Ransomware represented the number one cause of loss in a study of almost 6,000 cyber insurance claims, with the average ransom rising to $247,000 and the average incident cost up to $352,000 in 2020.

NetDiligence’s 11th annual cyber claims study evaluated 5,797 claims arising from incidents between 2016 and 2020. Across the five years of claims data, ransomware accounted for 32% of all incidents affecting small to medium enterprises (SMEs). Hacking incidents were a distant second at 10%, and business email compromise followed at 9%.

The study revealed that ransomware events accounted for 79% of claims with a business interruption (BI) expense, with an average BI cost of $446,000 in 2020 and an average BI cost of $316,000 over the five-year period. Ransomware events also caused 81% of claims involving recovery expense losses, according to the data.

Professional services firms were found to have the highest frequency loss over the last five years, followed by manufacturing, health care, technology, retail and financial services. The top five sectors account for 70% of claims and 74% of total incident costs. Professional services firms also contributed 32% ($229 million) of overall incident costs; this number is well above health care, which was 11%.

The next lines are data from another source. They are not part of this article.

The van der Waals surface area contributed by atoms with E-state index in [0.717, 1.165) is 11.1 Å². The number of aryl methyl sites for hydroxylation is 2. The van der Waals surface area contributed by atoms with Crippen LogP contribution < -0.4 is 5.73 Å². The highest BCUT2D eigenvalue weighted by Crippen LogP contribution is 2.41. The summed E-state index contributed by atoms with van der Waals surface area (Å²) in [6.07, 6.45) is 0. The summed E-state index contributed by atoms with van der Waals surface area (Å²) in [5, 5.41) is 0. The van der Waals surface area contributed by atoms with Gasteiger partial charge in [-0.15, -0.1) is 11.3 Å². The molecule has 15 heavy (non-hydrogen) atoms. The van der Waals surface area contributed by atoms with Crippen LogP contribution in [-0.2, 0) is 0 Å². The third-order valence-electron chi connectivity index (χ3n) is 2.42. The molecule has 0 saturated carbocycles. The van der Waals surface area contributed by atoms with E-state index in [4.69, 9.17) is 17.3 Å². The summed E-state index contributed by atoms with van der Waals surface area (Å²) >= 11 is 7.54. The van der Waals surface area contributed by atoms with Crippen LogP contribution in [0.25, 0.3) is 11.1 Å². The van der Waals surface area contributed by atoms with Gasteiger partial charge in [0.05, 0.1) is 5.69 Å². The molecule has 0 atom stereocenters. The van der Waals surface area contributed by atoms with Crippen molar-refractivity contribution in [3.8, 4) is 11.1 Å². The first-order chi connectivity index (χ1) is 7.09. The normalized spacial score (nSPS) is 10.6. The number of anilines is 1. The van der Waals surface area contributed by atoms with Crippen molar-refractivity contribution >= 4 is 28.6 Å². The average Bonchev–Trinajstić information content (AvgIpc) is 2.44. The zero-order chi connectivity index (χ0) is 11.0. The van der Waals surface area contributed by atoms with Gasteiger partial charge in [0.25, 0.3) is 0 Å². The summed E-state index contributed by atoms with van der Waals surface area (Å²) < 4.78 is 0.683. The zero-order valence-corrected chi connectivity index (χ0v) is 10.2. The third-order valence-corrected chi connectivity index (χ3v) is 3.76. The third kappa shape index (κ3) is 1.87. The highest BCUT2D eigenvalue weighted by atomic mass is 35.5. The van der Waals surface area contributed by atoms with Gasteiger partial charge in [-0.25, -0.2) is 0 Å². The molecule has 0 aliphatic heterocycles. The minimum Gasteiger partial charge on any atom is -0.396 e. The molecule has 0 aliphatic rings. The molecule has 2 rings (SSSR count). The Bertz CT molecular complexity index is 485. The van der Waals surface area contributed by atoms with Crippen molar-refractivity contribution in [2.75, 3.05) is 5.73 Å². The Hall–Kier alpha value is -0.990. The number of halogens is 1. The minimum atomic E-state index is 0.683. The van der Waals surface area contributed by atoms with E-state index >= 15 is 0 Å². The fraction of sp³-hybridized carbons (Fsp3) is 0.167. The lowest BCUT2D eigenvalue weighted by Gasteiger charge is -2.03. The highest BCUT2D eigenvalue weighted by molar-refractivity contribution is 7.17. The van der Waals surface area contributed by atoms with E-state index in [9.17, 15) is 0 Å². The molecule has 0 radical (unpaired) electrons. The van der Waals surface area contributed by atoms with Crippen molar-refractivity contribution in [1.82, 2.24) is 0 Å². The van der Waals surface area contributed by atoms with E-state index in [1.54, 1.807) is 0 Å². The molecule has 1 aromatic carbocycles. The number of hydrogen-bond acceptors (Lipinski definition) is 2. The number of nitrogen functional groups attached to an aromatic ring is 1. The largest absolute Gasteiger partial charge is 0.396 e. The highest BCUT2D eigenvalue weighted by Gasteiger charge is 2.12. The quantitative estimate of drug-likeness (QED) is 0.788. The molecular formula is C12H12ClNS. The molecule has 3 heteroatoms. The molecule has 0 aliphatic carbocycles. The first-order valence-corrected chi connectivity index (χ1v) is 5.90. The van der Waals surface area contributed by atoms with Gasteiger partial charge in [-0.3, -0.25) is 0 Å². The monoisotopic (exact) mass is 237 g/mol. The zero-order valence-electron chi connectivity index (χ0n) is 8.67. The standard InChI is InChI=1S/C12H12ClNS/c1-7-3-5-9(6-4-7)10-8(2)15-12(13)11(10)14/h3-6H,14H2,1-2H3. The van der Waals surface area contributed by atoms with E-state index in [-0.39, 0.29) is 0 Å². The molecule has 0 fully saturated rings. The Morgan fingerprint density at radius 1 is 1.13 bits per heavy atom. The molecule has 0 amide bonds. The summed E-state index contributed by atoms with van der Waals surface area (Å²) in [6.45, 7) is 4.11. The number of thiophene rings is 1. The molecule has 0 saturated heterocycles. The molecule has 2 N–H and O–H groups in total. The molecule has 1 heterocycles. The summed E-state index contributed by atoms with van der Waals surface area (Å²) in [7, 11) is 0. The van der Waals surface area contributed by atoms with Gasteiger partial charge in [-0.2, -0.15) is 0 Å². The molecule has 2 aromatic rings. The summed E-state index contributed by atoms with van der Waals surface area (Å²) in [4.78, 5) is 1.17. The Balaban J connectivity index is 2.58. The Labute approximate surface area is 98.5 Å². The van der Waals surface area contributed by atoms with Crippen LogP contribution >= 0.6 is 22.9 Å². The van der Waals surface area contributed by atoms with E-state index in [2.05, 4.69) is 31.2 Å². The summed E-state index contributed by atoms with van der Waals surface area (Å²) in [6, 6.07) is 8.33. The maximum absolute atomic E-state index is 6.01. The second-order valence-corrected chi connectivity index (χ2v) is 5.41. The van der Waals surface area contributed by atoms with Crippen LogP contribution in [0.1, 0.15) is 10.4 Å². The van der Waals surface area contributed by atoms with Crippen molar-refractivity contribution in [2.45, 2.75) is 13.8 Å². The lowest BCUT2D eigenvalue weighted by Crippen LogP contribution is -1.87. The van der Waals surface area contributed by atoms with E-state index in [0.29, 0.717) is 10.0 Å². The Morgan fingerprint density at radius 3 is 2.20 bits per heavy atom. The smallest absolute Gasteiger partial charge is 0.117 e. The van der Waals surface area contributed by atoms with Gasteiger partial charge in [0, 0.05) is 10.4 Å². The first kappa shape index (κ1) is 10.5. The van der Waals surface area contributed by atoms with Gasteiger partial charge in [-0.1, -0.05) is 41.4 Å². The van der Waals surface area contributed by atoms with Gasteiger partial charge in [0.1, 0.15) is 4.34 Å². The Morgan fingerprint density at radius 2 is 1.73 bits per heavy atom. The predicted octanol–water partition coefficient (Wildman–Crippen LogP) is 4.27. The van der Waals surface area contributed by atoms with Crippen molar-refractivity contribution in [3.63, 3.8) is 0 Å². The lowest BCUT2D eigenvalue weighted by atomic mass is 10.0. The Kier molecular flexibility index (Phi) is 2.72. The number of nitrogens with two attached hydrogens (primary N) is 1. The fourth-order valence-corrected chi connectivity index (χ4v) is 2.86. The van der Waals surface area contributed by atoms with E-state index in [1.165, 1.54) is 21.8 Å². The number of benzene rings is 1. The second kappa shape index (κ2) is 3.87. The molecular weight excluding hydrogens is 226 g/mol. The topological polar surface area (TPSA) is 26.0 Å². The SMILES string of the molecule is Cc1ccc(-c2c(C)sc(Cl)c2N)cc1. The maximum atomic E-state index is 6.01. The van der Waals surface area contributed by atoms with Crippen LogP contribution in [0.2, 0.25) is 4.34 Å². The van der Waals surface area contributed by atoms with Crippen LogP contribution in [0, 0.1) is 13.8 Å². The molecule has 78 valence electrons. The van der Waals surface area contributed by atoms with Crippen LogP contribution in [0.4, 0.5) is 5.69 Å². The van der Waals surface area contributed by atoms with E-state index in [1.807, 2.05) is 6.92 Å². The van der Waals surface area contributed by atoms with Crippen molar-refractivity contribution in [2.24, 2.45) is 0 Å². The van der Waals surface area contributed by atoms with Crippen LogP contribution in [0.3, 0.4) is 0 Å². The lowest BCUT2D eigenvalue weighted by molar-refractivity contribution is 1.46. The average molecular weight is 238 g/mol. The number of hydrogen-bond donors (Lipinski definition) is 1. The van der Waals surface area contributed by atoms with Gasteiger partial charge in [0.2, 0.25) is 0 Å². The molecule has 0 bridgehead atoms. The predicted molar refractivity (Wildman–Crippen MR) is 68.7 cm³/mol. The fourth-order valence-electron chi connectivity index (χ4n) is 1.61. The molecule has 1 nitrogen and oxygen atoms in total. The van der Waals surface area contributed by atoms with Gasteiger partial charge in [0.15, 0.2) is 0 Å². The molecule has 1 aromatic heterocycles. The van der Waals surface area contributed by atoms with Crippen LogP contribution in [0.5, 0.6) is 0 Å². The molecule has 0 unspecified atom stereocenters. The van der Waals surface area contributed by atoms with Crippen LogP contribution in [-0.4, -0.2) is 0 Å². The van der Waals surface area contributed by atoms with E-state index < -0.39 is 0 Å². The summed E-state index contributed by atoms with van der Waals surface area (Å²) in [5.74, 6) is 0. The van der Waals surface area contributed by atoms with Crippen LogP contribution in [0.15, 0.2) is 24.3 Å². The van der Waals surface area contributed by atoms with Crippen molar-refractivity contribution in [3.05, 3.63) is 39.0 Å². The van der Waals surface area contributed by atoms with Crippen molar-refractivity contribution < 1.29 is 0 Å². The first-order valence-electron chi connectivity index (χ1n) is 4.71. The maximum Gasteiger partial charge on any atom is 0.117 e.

Claims costs range from less than $1,000 to over $120 million. Nearly all (99%) came from SMEs for a total of $537 million in losses, and the losses associated with the 1% of claims striking large businesses reached $727 million.

The averages include “some very expensive claims,” the authors of the report noted. For SMEs, six claims in the sample reached over $5 million, with one costing over $100 million. For larger companies, 10 claims featured costs between $15 million and $100 million. NetDiligence said it found no link between business size and the magnitude of a cyber loss, with the largest event affecting an SME.

“With ransomware again the number one cause of loss, we will be watching closely to see whether cyber policyholders, especially SMEs, deploy sufficient cybersecurity safeguards to reduce their ransomware exposure and qualify for ransomware coverage. If not, the challenge will be how we, as an industry, can help them get there,” said Mark Greisiger, NetDiligence president, in a statement.

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